Linux Kernel 5.17 RC1 (release candidate 1) is now available for download and testing. In this quick summary post, we bring you the major additions in this new Kernel release.
The official code merge window for Linux Kernel 5.17 is now closed. It is now available for wide testing by the developers, testers and of course by the end users.
I was nervous that this merge window would be more painful than usual due to my family-related travels, but I have to give thanks to people: a lot of you sent your pull requests early in the merge window, and while there were a couple of hiccups I hit early on, that was all before switching my main workstation to a laptop. Everything seems to have gone fairly smoothly.
In this Kernel you see the usual hardware support updates across Processors, Graphics, Storage, Networking and misc devices. So, no surprise there. Among the notable updates, it’s worth to mention AMD Zen family temperature support, a long-standing floppy disk hang bug fix, a handful of ARM/SoC support, performance improvements across file systems.
Also, this Kernel brings updates to the Random Number generator modules, page table check support and x86 Straight line speculation mitigation support.
This is what’s new in detail.
Linux Kernel 5.17 – New Features – RC1
- The ARM64 architecture in Linux Kernel now included with Kernel Concurrency Sanitizer (KCSAN). KSCAN is a race condition detector which already had support for other architectures. And now ARM64 is on the list. Also, initial work for Scalable Matrix Extensions (SME) that promises to provide better and faster support for Matrix operations.
- AMD brings the k10temp-based CPU temperature monitoring for the AMD Zen family 19h CPU models.
- A big set of Arm/SoC support lands in Linux Kernel 5.17. The major one includes the new Snapdragon 8 Gen 1 and X65 platforms. Other SoC includes – NXP i.MX8ULP, Texas Instruments J721S2, and Renesas R-Car S4-8.
- One of the major CPU change is inclusion of the AMD P-State driver, which is developed in collaboration with Valve for the Steam Deck. This will lead to better power efficiency because of more granular controls on power due to ACPI Collaborative Processor Performance Controls (CPPC) exposure.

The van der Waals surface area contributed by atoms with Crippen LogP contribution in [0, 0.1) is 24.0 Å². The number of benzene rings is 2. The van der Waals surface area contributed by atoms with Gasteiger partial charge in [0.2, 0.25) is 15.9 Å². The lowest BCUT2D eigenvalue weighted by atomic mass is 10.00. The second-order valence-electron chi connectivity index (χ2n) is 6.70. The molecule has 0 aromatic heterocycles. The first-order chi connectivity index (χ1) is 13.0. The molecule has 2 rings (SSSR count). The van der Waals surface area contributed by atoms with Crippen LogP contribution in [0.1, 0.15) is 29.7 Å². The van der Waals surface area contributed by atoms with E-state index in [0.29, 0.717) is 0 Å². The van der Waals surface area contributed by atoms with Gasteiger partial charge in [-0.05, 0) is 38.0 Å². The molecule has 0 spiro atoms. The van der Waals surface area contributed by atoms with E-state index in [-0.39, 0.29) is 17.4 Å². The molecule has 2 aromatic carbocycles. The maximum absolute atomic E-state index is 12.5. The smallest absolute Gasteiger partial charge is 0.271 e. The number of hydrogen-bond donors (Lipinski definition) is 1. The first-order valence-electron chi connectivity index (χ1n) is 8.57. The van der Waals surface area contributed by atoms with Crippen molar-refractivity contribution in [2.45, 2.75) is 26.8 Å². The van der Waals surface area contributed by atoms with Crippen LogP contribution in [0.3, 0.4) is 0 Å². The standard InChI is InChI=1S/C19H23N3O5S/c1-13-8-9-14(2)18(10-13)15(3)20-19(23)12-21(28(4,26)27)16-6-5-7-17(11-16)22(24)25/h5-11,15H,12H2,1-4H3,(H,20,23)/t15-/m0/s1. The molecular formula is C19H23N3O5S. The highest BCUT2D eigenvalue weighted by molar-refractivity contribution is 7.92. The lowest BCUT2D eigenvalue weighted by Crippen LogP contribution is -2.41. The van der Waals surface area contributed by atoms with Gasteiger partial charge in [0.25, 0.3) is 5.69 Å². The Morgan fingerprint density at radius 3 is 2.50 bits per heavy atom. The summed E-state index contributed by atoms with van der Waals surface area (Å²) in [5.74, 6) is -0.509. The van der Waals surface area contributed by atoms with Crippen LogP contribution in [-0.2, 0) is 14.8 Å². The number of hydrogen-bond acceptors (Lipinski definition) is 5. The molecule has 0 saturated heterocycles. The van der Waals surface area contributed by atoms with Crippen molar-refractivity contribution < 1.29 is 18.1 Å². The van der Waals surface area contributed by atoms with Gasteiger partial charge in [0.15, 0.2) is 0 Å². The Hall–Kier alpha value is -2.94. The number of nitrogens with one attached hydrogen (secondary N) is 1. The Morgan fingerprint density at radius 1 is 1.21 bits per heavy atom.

- Another major RISC-V changes in this Kernel is sv48 support that allows 48-bit virtual address space. This enables the Kernel to address up to a whooping 128 TB of virtual address space.
- This release brings a lot of laptops, Tablet driver updates. A list is available here. However, here are the major ones.
- Custom fan curve support added for ASUS ROG Laptops.
- Support for Universal Stylus Initiative (USI) and NVIDIA Tegra Tablets has been added.
- Some performance improvement and fix for AMD based Laptops related to sleep and Sound drivers.
- After many iterations over last year, Intel’s Alder Lake P graphics is now stable in mainline. So, that brings us to the Intel’s new Raptor Lake S graphics. In this Kernel, an initial batch of support for Raptor Lake S graphics is introduced.
- Intel’s Gen Icelake graphics card family gets the Variable Refresh Rate/Adaptive-Sync support.
- Some newer Laptops bringing built-in privacy screens and expected more OEM to follow suit. Also, it’s worth to note that GNOME Desktop and others are planning to use this privacy feature in coming days. So, that said, initial architecture and code work included in this Kernel release for this privacy centric feature.
- You can find a good list of graphics driver updates in here.
In every Kernel release, we get incremental updates to all major file systems and storage technology. This release is also getting some.
- Major updates include popular EXT4 file system uses new Linux Mount API.
- Performance improvements in F2FS, Btrfs and XFS, like usual.
- The FS-Cache and CacheFiles modules receives major re-write.
Misc Hardware Updates
- Who uses Floppy disks today? I am sure there are still some business specific use cases where Floppy Disks are still in use. So, that brings us to this specific patch that lands in this Kernel release. There was a long time bug in Kernel – where system may hang where trying to read a broken Floppy disk. So, this old bug is finally addressed in this release and hope to give breather to the few folks who still uses this ancient storage medium.
- Other notable misc hardware updates includes –
There should be multiple iterations until the final release, which is expected in the month of March 2022.